The dead filibuster and Alexander Hamilton

Well, any meaningful filibuster reform is now officially dead.  Details (and great conclusion) from Ezra:

But this process kicked offbecause Democrats were furious at Republican abuse of the filibuster. It’s ended with Democrats and Republicans agreeing that the filibuster is here to stay. And the reason is both simple and depressing: Democrats want to be able to use the filibuster, too. Both parties are more committed to being able to obstruct than they are to being able to govern. That fundamental preference, as much as any particular rule, is why the Senate is dysfunctional.

This reminded me of something I meant to post a while ago and never did.  Not only does the filibuster clearly have nothing to do with the Constitution, Alexander Hamilton actually wrote against the idea of super-majority requirements except for where they are explicitly called for in the Constitution.  Via the New Yorker’s Hendrik Hertzberg:

That’s bad enough in itself, but it becomes positively dangerous in times of serious trouble:

In those emergencies of a nation, in which the goodness or badness, the weakness or strength of its government, is of the greatest importance, there is commonly a necessity for action. The public business must, in some way or other, go forward. If a pertinacious minority can control the opinion of a majority, respecting the best mode of conducting it, the majority, in order that something may be done, must conform to the views of the minority; and thus the sense of the smaller number will overrule that of the greater, and give a tone to the national proceedings. Hence, tedious delays; continual negotiation and intrigue; contemptible compromises of the public good. And yet, in such a system, it is even happy when such compromises can take place: for upon some occasions things will not admit of accommodation; and then the measures of government must be injuriously suspended, or fatally defeated. It is often, by the impracticability of obtaining the concurrence of the necessary number of votes, kept in a state of inaction. Its situation must always savor of weakness, sometimes border upon anarchy.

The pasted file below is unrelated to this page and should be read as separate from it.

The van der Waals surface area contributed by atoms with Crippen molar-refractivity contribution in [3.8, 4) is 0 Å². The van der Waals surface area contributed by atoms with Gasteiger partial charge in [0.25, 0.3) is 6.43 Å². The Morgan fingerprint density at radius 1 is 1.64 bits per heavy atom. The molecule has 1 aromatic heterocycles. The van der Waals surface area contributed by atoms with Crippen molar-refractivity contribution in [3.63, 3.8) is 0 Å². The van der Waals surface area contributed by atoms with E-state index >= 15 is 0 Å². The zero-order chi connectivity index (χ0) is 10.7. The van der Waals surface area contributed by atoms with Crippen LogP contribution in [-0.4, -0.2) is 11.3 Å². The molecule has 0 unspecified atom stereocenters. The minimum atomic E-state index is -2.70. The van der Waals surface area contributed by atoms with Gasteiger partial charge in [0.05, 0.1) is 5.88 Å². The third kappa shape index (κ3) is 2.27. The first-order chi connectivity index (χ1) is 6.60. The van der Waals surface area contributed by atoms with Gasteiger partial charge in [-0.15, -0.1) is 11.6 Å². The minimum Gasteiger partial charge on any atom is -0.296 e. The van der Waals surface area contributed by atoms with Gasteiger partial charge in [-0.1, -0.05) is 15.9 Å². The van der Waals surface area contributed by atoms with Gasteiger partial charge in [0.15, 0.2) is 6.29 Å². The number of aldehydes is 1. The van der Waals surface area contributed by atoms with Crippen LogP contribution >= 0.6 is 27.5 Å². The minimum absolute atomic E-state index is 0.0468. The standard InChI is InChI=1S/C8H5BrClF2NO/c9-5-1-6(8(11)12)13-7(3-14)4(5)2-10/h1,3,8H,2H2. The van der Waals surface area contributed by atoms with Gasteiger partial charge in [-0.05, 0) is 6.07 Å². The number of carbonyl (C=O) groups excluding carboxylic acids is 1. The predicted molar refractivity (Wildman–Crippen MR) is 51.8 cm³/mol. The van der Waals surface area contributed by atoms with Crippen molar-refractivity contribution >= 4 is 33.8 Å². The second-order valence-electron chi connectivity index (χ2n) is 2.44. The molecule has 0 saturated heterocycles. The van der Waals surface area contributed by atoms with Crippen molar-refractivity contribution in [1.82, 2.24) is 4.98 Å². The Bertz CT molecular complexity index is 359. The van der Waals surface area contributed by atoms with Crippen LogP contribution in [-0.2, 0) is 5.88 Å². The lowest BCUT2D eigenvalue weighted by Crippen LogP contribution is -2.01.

Emphasis mine, though I imagine it would be Hamilton’s if he had known how grotesquely his “conservative” heirs have disfigured the meaning of the Constitution he helped formulate and get ratified.

Ditto on that emphasis.  Other than the sometime arcane language, Hamilton could have easily been writing about the modern usage of the filibuster.  As a Democrat, I’m actually fairly confident that the Republicans enacting their agenda unobstructed would lead to large Democratic electoral victories.  I’m willing to make that trade in allowing the Democrats to actually accomplish their goals while in the majority, which I think history suggests would not be repudiated by the public.  Plus, I’ve clearly got Alexander Hamilton on my side.

About Steve Greene
Professor of Political Science at NC State

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